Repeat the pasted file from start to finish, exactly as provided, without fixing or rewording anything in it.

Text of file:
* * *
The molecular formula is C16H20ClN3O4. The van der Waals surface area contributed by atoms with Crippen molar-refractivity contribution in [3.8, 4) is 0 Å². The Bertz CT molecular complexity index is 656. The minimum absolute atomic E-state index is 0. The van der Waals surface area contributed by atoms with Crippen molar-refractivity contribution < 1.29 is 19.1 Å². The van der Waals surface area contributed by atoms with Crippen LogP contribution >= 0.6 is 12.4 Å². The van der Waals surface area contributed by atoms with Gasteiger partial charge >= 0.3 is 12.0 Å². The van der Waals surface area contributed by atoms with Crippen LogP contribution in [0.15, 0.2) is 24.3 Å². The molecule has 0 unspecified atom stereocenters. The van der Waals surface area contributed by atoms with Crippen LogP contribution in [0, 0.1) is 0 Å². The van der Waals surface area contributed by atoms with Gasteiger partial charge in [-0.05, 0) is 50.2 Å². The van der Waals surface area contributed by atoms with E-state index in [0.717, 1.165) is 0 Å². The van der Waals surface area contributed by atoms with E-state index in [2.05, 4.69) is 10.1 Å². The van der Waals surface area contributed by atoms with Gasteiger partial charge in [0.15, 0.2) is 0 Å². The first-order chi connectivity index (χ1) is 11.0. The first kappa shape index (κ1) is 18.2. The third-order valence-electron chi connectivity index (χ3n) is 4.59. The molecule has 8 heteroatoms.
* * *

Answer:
The molecular formula is C16H20ClN3O4. The van der Waals surface area contributed by atoms with Crippen molar-refractivity contribution in [3.8, 4) is 0 Å². The Bertz CT molecular complexity index is 656. The minimum absolute atomic E-state index is 0. The van der Waals surface area contributed by atoms with Crippen molar-refractivity contribution < 1.29 is 19.1 Å². The van der Waals surface area contributed by atoms with Crippen LogP contribution >= 0.6 is 12.4 Å². The van der Waals surface area contributed by atoms with Gasteiger partial charge >= 0.3 is 12.0 Å². The van der Waals surface area contributed by atoms with Crippen LogP contribution in [0.15, 0.2) is 24.3 Å². The molecule has 0 unspecified atom stereocenters. The van der Waals surface area contributed by atoms with Crippen LogP contribution in [0, 0.1) is 0 Å². The van der Waals surface area contributed by atoms with Gasteiger partial charge in [-0.05, 0) is 50.2 Å². The van der Waals surface area contributed by atoms with E-state index in [0.717, 1.165) is 0 Å². The van der Waals surface area contributed by atoms with E-state index in [2.05, 4.69) is 10.1 Å². The van der Waals surface area contributed by atoms with Gasteiger partial charge in [0.15, 0.2) is 0 Å². The first-order chi connectivity index (χ1) is 11.0. The first kappa shape index (κ1) is 18.2. The third-order valence-electron chi connectivity index (χ3n) is 4.59. The molecule has 8 heteroatoms.